Atlas of Charles: Charleses





by JK Clarke


Time-worn maxims have a funny way of being both cliché and, at times, totally a propos. Take for instance the old saw, “the more things change, the more they remain the same” (which sounds better in the French novelist Jean-Baptiste Alphonse Karr’s original epigram, “Plus ça change, plus c’est la même chose.”) We can all agree that, in many instances, this is a very accurate observation. And that’s the premise of Charleses, a new play by Carl Holder, running through the end of this week at The Brick in Williamsburg, Brooklyn.


Following a few meaningful life highlights of three generations of men—all of whom are named Charles, to highlight their similarities, apparently—in a small American town, Charleses sets out to point out how despite the differences we think exist between generations, there are minutiae of everyday life that seem to resurface in everyday life, whether we realize it or not. Every Charles in this play has a bonding moment with his Charles father in a car ride, in getting ice cream, or in shaving, to cite but a few examples. These are the sort of moments that would cause relatives or strangers to casually observe, “wow, you’re just like your father, he did that the very same way!”



Produced by The Tank and directed by Meghan Finn, Charleses features three actors, Richard Toth, Mike Shapiro, and Fernando Gonzalez (who plays the child Charles roles most believably, and differentiates young Charles from older Charles quite admirably). But the play not only features no women on stage, but, curiously, makes no mention of women in these mens’ lives—which can’t help but lead one to the conclusion that a world without women is rather dull. We watch Charles grow up, have conflicts with his father and/or grandfather, go through various stages of adulthood and then old age and finally death. It’s very much a cycle of life experience. Unfortunately it feels at times like we’re seeing it play out in real time.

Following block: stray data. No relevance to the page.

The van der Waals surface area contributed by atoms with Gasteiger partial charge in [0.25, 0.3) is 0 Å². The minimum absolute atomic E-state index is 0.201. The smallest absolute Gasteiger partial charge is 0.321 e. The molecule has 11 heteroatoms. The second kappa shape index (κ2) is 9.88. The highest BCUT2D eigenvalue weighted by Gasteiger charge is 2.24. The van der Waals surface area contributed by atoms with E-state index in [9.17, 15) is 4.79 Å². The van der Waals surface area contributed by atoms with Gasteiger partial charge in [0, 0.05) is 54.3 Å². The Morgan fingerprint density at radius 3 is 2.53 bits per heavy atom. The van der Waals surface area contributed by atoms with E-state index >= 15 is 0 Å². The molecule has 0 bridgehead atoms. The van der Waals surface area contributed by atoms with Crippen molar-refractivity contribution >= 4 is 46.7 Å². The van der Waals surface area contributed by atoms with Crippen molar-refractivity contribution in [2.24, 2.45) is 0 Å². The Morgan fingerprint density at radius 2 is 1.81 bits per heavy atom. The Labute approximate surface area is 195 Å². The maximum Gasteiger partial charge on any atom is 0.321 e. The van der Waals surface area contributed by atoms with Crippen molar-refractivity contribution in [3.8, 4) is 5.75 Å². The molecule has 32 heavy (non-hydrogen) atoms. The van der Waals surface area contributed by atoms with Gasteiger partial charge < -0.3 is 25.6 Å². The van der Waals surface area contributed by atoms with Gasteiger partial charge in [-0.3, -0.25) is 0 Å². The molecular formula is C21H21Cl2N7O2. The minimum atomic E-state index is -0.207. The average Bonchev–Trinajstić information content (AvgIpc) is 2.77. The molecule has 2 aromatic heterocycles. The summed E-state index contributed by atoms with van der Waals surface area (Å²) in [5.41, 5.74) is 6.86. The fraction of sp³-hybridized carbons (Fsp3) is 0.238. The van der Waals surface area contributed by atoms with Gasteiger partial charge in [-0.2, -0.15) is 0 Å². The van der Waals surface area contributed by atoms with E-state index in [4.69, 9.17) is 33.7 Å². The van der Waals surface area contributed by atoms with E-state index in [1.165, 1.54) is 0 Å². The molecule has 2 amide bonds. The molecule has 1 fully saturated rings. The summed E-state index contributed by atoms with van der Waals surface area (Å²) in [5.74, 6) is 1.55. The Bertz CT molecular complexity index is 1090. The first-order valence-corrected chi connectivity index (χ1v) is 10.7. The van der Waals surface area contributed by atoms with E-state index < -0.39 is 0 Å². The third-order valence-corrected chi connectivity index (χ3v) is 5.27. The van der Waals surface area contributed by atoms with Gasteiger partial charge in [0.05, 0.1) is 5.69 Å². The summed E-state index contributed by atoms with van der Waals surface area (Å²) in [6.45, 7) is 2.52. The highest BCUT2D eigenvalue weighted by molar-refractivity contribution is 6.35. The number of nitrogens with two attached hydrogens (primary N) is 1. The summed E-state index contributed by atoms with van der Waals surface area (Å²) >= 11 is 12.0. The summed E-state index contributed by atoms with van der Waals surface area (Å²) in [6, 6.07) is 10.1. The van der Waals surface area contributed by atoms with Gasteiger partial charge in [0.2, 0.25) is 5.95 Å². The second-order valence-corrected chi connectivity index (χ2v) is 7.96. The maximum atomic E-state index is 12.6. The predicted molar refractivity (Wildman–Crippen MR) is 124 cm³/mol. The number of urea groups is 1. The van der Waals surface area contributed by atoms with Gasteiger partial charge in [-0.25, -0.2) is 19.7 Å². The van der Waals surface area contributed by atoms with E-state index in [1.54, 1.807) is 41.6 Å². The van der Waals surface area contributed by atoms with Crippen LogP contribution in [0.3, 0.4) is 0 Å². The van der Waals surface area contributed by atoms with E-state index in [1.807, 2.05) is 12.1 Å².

Later in the play we get to see the life of a sandwich shop evolve through various iterations: from gas station with food, to specialty sandwich shop for the working guy, to the place where the gentrifying interlopers sort of ruin it for the locals. It’s an interesting set of observations, but feels almost tacked on to the original story of the Charleses. The pieces might work better as a short film, with visuals filling in for extraneous, extemporaneous dialog.


Ultimately Charleses relies on the audience’s ability to find fascination in the mundane. Whether or not we think the repeated family traits on display are genetic or merely learned is up to us. The big question is whether we can sit through an hour and a half of these ponderings.


Charleses. Through April 29 at The Brick (575 Metropolitan Avenue, at Lorimer, Brooklyn).


Photos: Josh Luxenberg